|Death: ||Jul. 5, 1879|
John D. Densmore
Residence was not listed; 20 years old.
Enlisted on 5/22/1861 at Washington County , MN as a Corporal.
On 5/22/1861 he mustered into "B" Co. MN 1st Infantry
(date and method of discharge not given)
He was listed as: Wounded 7/2/1863 Gettysburg, PA
John D Densmore was born in Magudadic, New Brunswick in 1841.
When war broke out the 20 year old enlisted in Company B. He must have been a competent soldier. Captain Downie promoted him to Color Corporal in June, 1862. As a member of the color guard, he was entrusted with the regimental flag that the men cherished so much.
During the battle, at Gettysburg, A bullet vitually tore off his thumb. Another went through his chest and still another hit him high in the leg, exciting through his buttocks. He was on his way down when a fourth bullet hit him in the mouth, ripping away most of his jaw. The wound was later described as follows,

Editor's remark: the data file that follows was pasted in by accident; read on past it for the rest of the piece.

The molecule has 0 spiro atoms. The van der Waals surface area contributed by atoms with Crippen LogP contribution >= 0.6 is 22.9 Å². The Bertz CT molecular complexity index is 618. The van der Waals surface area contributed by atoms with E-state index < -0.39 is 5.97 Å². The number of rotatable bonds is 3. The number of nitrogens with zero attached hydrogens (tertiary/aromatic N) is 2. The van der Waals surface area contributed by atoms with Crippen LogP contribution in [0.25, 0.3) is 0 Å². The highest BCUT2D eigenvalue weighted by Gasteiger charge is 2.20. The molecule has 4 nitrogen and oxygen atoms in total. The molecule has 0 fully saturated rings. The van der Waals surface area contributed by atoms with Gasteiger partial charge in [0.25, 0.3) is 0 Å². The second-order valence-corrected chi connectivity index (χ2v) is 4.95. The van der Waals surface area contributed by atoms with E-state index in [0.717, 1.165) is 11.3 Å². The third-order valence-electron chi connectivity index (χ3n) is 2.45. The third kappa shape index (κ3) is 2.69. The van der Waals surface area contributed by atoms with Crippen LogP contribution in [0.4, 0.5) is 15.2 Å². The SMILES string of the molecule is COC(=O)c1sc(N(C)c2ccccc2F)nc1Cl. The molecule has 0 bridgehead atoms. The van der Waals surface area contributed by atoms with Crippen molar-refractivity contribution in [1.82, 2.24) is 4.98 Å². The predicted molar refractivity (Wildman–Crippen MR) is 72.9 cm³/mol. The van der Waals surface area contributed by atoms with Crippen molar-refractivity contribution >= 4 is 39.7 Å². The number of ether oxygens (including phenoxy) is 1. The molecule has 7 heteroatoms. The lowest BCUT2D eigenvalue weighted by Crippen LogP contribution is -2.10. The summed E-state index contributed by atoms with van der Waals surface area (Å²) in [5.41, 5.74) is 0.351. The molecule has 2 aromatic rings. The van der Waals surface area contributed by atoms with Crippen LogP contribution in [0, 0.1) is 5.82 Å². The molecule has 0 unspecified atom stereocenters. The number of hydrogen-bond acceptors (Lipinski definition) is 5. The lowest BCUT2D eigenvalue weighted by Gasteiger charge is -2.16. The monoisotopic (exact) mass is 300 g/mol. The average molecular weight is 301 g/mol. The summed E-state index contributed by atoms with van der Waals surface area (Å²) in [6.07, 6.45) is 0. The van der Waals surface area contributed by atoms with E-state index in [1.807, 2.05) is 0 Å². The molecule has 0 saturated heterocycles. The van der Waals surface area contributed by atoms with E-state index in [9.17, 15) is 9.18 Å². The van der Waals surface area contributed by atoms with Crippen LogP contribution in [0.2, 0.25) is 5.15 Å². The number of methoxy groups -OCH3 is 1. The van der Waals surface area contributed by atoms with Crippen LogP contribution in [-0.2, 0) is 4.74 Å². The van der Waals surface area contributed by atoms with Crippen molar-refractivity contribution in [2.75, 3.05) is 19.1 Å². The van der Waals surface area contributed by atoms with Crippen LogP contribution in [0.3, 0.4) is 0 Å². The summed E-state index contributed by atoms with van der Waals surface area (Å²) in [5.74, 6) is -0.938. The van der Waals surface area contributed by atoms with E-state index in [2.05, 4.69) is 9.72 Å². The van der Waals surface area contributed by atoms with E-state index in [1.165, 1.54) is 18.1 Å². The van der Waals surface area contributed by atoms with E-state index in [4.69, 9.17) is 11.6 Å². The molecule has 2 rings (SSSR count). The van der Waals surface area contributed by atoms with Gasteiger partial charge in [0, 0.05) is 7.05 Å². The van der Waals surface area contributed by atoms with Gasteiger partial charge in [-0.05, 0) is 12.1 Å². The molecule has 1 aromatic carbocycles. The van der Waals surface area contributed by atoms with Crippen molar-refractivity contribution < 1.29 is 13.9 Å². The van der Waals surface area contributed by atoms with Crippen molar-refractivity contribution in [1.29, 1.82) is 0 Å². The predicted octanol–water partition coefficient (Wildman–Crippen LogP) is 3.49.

"...a gunshot wound in the head, the ball entering about three fourths of an inch below the left corner of the mouth, passing onward and carrying away a large portion of the under jaw and lodging below the mouth on the right side of the face near the windpipe."
He lay on the field until dark, when Surgeon LeBlond came upon him. John was brought to a field hospital and was expected to die there. Adjutant Lochren listed him as mortally wounded. He was not sent to a Corps hospital away from the battlefield, because he was too weak to move. He was left in Gettysburg, with other comrades who were expected to die, and most of them did.
Incredibly, however, he survived. His thumb had to be amputated below the second joint. He was eventually moved to a hospital in Harrisburg, PA. He was there as of Feb 23, 1864 according to an article in the Stillwater Messenger. He was mustered out with the regiment as a sergeant.
John's health was frequently bad and on July 5, 1879, he died of a seizure.
The life of John Densmore is one of the sadder tales of the Civil War. Too often a story is told of the glorious deeds done on the battlefield. Another kind of heroism comes after the war, however, with a man struggling for years with great pyhsical impairments and living on a meager pension. The fact that John Densmore refused to give up at Gettysburg and carried on for years afterward is a tribute to his courage.
Created by: Bev
Record added: Sep 02, 2006
Find A Grave Memorial# 15588784
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